Photo by Salt Water New England

Wednesday, September 25, 2019

Fast Fashion


The environmental impact of "fast fashion" is becoming harder to ignore.  Some quotes from today's Times <https://nyti.ms/2lC0jFZ>:

  • Zara, whose business model[ is] based on selling low-priced items at high volumes... releases 20,000 new designs a year.
  • Fast fashions are constructed so that they typically last no more than 10 wearings. <Source>.
  • The chemicals used in making, dyeing and treating many fabrics are so harmful that the E.P.A. regulates many textile factories as hazardous waste generators.
And on keeping clothes:
  • Clothes made from a long fiber cotton, like Pima cotton, tend to be more durable but more expensive.
  •  “[Y]ou need to learn how to care for your item if you care about sustainability."

33 comments:

  1. I'm about the polar opposite of "fast fashion." I keep clothes long past the point where my wife says things like, "Don't you want to open up some room in that closet? I see holes in some things..."

    Find a daily "uniform" that suits you and most of your activities, buy in reasonable quantity, then stick to it. And you're done.

    What's that? No, I'm not a fashion fan.... Never have been.

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  2. The VAST majority of people are paying so VERY little attention to what you or I are wearing. A small number are paying mild notice.

    And what mainly catches their eye are fit and quality (or lack thereof), not variety.

    NCJack

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    1. Jack, you're probably right that people don't pay much attention to the clothing but obviously there are many more people who pay attention to brand labels which is why companies now put huge ugly logos on anything they can. This reminds me of that old adage of ' putting lipstick on a pig'. An LL Bean customer and I complained in our reviews that we didn't like the logos on the clothing and several other shoppers verbally assaulted us for shopping at such a high end store ( hahahaha) and not wanting to wear their label. I can't respond to that kind of thinking. Could someone please explain the appeal of LV bags? Women crave Louis Vuitton bags and are willing to pay thousands of dollars for one bag that looks like every other woman's LV bag. I think women can rent the bags and other trendy clothing as well.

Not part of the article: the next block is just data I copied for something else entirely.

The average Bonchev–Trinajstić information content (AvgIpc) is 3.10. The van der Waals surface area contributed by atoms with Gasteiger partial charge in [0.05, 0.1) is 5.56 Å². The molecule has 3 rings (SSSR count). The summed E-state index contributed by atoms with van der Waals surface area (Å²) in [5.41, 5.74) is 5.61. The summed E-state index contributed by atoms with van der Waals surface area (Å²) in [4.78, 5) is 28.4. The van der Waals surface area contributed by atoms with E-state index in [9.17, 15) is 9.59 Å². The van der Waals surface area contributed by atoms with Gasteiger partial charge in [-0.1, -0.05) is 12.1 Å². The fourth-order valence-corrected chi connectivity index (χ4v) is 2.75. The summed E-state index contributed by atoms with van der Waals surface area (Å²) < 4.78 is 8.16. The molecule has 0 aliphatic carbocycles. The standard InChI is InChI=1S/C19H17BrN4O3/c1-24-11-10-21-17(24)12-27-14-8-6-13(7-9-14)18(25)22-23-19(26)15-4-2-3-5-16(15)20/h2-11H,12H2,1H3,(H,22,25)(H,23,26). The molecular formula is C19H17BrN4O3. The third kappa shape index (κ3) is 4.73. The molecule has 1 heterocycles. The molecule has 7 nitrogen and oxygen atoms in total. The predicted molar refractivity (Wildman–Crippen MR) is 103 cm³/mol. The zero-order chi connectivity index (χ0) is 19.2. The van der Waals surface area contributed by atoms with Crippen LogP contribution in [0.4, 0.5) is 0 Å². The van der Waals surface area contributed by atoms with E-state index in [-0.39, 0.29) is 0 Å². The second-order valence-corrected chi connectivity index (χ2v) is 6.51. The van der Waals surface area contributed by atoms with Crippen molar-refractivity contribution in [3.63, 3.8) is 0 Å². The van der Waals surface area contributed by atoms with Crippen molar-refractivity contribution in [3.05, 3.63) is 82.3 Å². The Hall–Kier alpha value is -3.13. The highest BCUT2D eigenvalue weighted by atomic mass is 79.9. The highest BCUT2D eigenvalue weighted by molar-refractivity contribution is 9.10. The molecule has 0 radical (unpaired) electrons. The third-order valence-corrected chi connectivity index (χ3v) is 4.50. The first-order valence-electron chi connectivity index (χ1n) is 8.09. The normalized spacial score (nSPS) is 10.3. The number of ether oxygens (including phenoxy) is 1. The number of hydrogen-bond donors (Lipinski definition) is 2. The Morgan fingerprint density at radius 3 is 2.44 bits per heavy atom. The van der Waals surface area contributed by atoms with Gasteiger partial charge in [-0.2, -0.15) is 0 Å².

The good news is that we'll probably never see a Kardashian carrying a Lotuff.

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    2. I have never understood the appeal of the LV logo bags (or any other legible merchandise). The bags are expensive, and I think the real label says "insecure."

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    3. You might find this entertaining and informative from BBC Three, Secrets of the Super Brands(Fashion) https://www.youtube.com/watch?v=fd7lfcnlb9c&t=424s

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    4. I too, have never understood LV. Why would you want to carry a bag with someone else’s initials? My favorite bag was produced years ago by Lochcarron. Made in Scotland, it has tartan panels and leather trim. With gentle care, it has lasted for years, and has not a logo to be found, save for a discreet tag sewn to the liner.

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    5. Why do men drive fancy big name cars? Or wear fancy big name watches? The fancy handbag to some women is what the fancy car is to some men.

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    6. What a bizarre question, Anon 8:07. The notion of only men driving "fancy big name cars" or wear "fancy big name watches" can be dispensed with during any visit to any "fancy big name" city with a lot of shops.

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    7. Thank you so much for the link to https://www.youtube.com/watch?v=fd7lfcnlb9c&t=424s. Very worth watching.